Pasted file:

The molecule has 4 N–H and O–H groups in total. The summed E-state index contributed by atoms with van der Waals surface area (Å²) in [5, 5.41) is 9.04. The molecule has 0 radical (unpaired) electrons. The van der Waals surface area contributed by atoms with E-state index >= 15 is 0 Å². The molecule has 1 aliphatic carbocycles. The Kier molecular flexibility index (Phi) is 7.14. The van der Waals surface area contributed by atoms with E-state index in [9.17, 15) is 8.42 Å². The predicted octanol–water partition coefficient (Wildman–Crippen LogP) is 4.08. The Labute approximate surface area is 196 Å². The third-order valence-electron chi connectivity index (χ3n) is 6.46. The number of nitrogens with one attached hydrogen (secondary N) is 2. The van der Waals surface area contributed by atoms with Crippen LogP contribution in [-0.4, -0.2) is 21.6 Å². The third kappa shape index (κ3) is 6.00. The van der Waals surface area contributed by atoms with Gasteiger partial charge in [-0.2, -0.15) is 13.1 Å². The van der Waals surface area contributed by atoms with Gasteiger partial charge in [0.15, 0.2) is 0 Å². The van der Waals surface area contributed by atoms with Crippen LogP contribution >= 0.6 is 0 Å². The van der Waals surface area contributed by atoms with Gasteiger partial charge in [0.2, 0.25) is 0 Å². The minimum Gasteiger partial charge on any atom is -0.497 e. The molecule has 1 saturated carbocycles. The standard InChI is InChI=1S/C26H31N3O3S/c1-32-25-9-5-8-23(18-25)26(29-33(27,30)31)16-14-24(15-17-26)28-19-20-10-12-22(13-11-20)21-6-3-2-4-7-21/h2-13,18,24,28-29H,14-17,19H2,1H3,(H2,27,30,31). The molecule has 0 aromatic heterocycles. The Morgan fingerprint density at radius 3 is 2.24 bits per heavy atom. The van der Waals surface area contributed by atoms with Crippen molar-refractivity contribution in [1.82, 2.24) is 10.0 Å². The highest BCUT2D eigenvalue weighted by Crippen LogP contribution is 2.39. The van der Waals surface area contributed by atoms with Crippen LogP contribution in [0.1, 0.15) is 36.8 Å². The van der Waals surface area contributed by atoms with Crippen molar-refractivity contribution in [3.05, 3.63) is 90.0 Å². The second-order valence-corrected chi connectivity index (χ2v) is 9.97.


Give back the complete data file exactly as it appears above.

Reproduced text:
The molecule has 4 N–H and O–H groups in total. The summed E-state index contributed by atoms with van der Waals surface area (Å²) in [5, 5.41) is 9.04. The molecule has 0 radical (unpaired) electrons. The van der Waals surface area contributed by atoms with E-state index >= 15 is 0 Å². The molecule has 1 aliphatic carbocycles. The Kier molecular flexibility index (Phi) is 7.14. The van der Waals surface area contributed by atoms with E-state index in [9.17, 15) is 8.42 Å². The predicted octanol–water partition coefficient (Wildman–Crippen LogP) is 4.08. The Labute approximate surface area is 196 Å². The third-order valence-electron chi connectivity index (χ3n) is 6.46. The number of nitrogens with one attached hydrogen (secondary N) is 2. The van der Waals surface area contributed by atoms with Crippen LogP contribution in [-0.4, -0.2) is 21.6 Å². The third kappa shape index (κ3) is 6.00. The van der Waals surface area contributed by atoms with Gasteiger partial charge in [-0.2, -0.15) is 13.1 Å². The van der Waals surface area contributed by atoms with Gasteiger partial charge in [0.15, 0.2) is 0 Å². The van der Waals surface area contributed by atoms with Crippen LogP contribution >= 0.6 is 0 Å². The van der Waals surface area contributed by atoms with Gasteiger partial charge in [0.2, 0.25) is 0 Å². The minimum Gasteiger partial charge on any atom is -0.497 e. The molecule has 1 saturated carbocycles. The standard InChI is InChI=1S/C26H31N3O3S/c1-32-25-9-5-8-23(18-25)26(29-33(27,30)31)16-14-24(15-17-26)28-19-20-10-12-22(13-11-20)21-6-3-2-4-7-21/h2-13,18,24,28-29H,14-17,19H2,1H3,(H2,27,30,31). The molecule has 0 aromatic heterocycles. The Morgan fingerprint density at radius 3 is 2.24 bits per heavy atom. The van der Waals surface area contributed by atoms with Crippen molar-refractivity contribution in [1.82, 2.24) is 10.0 Å². The highest BCUT2D eigenvalue weighted by Crippen LogP contribution is 2.39. The van der Waals surface area contributed by atoms with Crippen LogP contribution in [0.1, 0.15) is 36.8 Å². The van der Waals surface area contributed by atoms with Crippen molar-refractivity contribution in [3.05, 3.63) is 90.0 Å². The second-order valence-corrected chi connectivity index (χ2v) is 9.97.